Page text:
by Finian Cunningham
September 18, 2011
Finian Cunningham is a Global
Research Correspondent based in Belfast, Ireland. He was expelled
for his critical journalism on
18 June 2011.
The persistence of pro-democracy protests in Bahrain in the face of
repression may be giving Washington second thoughts about its unwavering
support for the royal rulers of the strategically important Persian Gulf
Are we about to witness a cosmetic ‘regime change’
- not so much
for the genuine sake of democratic rights in Bahrain, but more to save
Washington’s vital interests across the region?
The tiny island situated between Saudi Arabia and Qatar serves as the base
U.S. Navy’s Fifth Fleet. The Fifth Fleet, comprising 16,000 personnel
and 30 vessels, is a staging ground for U.S. military projection across the
Middle East and Central Asia. It also monitors the sealanes of the Persian
Gulf through which some 30 per cent of the world’s total supply of traded
oil passes every day.
Since the mainly Shia population of Bahrain took to the streets on 14
February in protest against the unelected Sunni monarchy of the
dynasty, Washington has given unrelenting support to the regime - invariably
describing Bahrain as “an important ally”.
Apart from the U.S. Fifth Fleet, the U.S. has a free trade agreement with
Bahrain, it sells some $20 million in weapons every year to the kingdom, and
Bahrain is a financial hub for American and global capital.
Bahrain returned all these favors by lending Washington and its NATO allies
diplomatic cover for the military intervention in Libya to oust Muammar
Gaddafi. Bahrain, along with the other Gulf monarchies of Saudi Arabia,
Qatar and the United Arab Emirates, lined up dutifully behind the U.S./NATO
intervention to give it a veneer of Arab approval, and thus head off charges
that the aerial bombardment of Libya is a Western imperialist war of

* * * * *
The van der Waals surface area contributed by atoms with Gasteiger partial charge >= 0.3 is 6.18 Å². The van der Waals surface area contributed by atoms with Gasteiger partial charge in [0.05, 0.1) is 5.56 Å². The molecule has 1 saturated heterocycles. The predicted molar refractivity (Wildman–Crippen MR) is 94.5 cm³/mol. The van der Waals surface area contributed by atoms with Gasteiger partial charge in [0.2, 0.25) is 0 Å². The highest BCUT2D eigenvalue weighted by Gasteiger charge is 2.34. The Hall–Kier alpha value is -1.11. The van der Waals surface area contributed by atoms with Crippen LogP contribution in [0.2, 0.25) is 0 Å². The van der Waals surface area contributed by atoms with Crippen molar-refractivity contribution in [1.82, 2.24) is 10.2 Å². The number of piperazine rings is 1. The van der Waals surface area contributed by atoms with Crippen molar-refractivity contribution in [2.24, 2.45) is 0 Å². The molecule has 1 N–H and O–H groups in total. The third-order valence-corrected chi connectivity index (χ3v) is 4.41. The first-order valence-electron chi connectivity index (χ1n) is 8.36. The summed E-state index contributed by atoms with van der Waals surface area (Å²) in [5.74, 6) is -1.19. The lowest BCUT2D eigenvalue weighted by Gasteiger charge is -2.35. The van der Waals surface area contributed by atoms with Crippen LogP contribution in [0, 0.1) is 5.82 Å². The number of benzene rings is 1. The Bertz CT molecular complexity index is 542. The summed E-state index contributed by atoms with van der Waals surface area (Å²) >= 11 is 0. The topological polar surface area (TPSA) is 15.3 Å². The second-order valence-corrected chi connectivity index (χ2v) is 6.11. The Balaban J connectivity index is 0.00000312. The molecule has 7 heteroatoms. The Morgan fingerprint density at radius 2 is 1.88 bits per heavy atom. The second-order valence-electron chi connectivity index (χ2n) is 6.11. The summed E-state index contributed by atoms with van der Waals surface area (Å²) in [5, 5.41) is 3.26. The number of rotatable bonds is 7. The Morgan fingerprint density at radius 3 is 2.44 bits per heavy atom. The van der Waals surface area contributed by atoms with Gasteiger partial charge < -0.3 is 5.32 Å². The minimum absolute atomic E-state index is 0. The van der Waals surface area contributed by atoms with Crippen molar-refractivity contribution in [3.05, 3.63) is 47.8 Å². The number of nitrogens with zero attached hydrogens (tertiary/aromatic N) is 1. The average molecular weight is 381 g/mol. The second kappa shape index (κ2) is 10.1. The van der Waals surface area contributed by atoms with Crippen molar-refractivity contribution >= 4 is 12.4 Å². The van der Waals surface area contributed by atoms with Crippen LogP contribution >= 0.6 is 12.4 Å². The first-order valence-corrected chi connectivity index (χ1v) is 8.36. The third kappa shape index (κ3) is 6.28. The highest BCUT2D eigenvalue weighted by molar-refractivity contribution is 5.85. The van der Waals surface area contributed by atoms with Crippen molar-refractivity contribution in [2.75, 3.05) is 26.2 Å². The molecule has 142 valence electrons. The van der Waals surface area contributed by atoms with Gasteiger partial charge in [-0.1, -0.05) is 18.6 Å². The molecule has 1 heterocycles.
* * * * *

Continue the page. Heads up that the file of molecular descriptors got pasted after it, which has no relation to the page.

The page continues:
The Gulf Arab monarchies have also performed the same political
function of providing diplomatic cover for the U.S./NATO sanctions and threats
of intervention against Syria.
Bahrain and the other Gulf dictatorships (despite the irony of that) have
thus played an important propaganda function. They have helped underpin the
premise that the U.S. and NATO involvement in Libya and Syria is guided by
"defence of human rights and democratic freedoms."
But now here’s the rub. Bahrain stands out as a glaring contradiction to
stated U.S. government claims regarding its interventions in Libya and Syria.
The fact that some 40 people have been killed in Bahrain for peacefully
demanding democratic freedoms and basic human rights is an unmitigated
damning indictment of the U.S.-backed regime. Thousands have been injured - many horribly mutilated
- from regime forces firing at unarmed peaceful
The apparent glaring contradiction between U.S. foreign policy towards Bahrain
and its espoused concerns for the people of Libya and Syria makes Bahrain
under the Al Khalifa regime a serious liability to Washington’s
the ongoing persecution against Shia workers (over 3,500 sacked)
preposterous use of military show trials to prosecute dozens of doctors,
nurses, teachers, lawyers and athletes
the widespread condemnation by human
rights groups of illegal mass detention and torture
the targeting of
independent journalists and bloggers
the expulsion of hundreds of students
...the liability of the Al Khalifa regime to Washington’s
foreign policy credibility grows ever more unwieldy by the day.
Added to these barbarities against peaceful civilians is the recent massive
teargas deployment in Shia villages that are deemed to be supportive of the
pro-democracy movement. Every night, villages are smothered in teargas by
regime forces firing thousands of canisters into streets and homes. Local
people have described the deployment a deliberate policy of “toxic
terrorism” and “collective punishment”.
At least eight people have died from asphyxiation after regime forces fired
teargas into homes.
The latest victim was Jawad Ahmed (36). He died on 14
September, succumbing to teargas fired into his home in the village of Sitra.
Relatives did not want to take the victim to the hospital out of fear that
he would be arrested by regime forces - as is common in Bahrain where the
hospitals have been under military command ever since the Saudi-led invasion
to crackdown on the protesters in March.
Only days before Jawad Ahmed’s
death, a boy, Ali Jawad (14) was killed when he was shot in the head at
close range with a teargas canister. 
The insoluble dilemma for the regime is that such fierce repression has
signally failed to quash the pro-democracy protests.
After nearly six months